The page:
People who continue with this malicious action calling us "denier" should be made aware that this is actionable in a court of law and believing it to be true is no defence when it is not.

Jan 10, 2014 at 12:10 PM | Registered CommenterMikeHaseler

I think he may be talking about the gradient, rather than the amount. If sea ice rises 12% over a period of 10 years, that's roughly 1.2% per year.

Jan 10, 2014 at 12:13 PM | Unregistered CommenterNullius in Verba

TRUST ? - can we trust the sc-activists (activist scientists) ?

COMPETENT ? - are people like Turner and Turney on top of the game ?
.. Well with Turney not understanding real life ice conditions and getting his ship stranded, and Turner not knowing the difference between "less than 1% (all ice)" and "1.2% per DECADE sea ice".. it doesn't look so, does it ?

- Buy a used car from them ?

Jan 10, 2014 at 12:34 PM | Registered Commenterstewgreen

No I am sorry the prog is criminally misleading
1. "sea ice" - no they said ICE
2. "1%" - no Turner said "less than 1%"
3. "1.2% per DECADE" - no they said 1%, not qualified by saying per decade

the figure 1% appears in the transcript 4 times
John Turner :sea ice around the Antarctic. ..late '70s. ..slight overall increase in ice - not a huge increase, less than 1%.
..Arctic, we've had a remarkable loss of sea ice, over the last 34 years or so. But in the Antarctic ..within the bounds of natural variability of the Earth system." - implying Artic ice loss is NOT within natural variation (wrongly I think)

Adam Rutherford: "A 1% increase in sea ice... You .."

John Turner: Yes, but a 1% increase in the extent of sea ice is really a very small amount. ..ozone hole, which we know has had a big impact on the Antarctic, or without increasing greenhouse gases.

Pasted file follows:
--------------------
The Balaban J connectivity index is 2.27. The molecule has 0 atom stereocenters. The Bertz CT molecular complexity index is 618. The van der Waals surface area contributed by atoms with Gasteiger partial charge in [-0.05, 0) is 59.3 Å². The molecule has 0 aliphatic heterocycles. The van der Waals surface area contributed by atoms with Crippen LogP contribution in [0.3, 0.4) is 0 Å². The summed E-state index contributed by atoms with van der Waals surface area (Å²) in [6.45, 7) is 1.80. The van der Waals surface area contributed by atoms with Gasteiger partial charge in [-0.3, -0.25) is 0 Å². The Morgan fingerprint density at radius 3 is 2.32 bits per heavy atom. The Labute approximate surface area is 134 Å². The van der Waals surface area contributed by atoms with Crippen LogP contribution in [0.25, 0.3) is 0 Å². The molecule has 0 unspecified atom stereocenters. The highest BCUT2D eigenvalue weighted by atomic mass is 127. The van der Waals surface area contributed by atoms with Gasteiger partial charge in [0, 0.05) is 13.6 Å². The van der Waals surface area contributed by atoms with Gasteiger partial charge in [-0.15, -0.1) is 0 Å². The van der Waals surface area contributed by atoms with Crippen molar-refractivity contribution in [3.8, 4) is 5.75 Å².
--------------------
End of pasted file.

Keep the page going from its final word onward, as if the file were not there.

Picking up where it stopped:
People think that really the human impact of increasing greenhouse gases only started in the 19th century, ..
And a 1% increase, I believe, is within the bounds of natural variability. So we can't really infer global change from a measurement like that."

Jan 10, 2014 at 12:36 PM | Registered Commenterstewgreen

Other quotes
AR : "it has been used by climate change deniers in the press, as a brickbat to beat scientists and the science" - using the denier word is DEFAMATION & a misframing psychological trick .. normal for AR though

JT : "What we've had here was a weather event (not climate)"

John Turner: "Well, no-one questions the data more than scientists. " (seems to me Sc-activists only question data if its against their dogma)

JT : "we're only too aware of the sparseness of the data that we have" - well why the certainty in your PR statements ?

AR : "special documentary here on Radio 4, on the 29th January
" .. a form of the special Luck Baker documentary was already broadcast on the World Service I listened to Discovery last night
AR : "Expedition Leader Chris Turney" - Luck Baker calls him one of 3 joint leaders (in that prog)

Jan 10, 2014 at 12:39 PM | Registered Commenterstewgreen

I checked Turner's calculation using the NOAA sea ice index product (for which I already have a collation script.) Turner said that he used G02202_v2. I'll try to look at that some time.

Note that Turner's results end in 2011, though data is available through 2013 and there has been an increase in 2012 and 2013.

Using the G02135 product to end 2013, the trend in SH extent anomaly is 170 × 10**3 km**2 per decade (rather than Turner's 147 × 10**3 km**2 per decade). The average SH sea ice extent in this period is 8.7 million sq km, which would appear to yield a percentage increase of more like 1.9% than under 1%.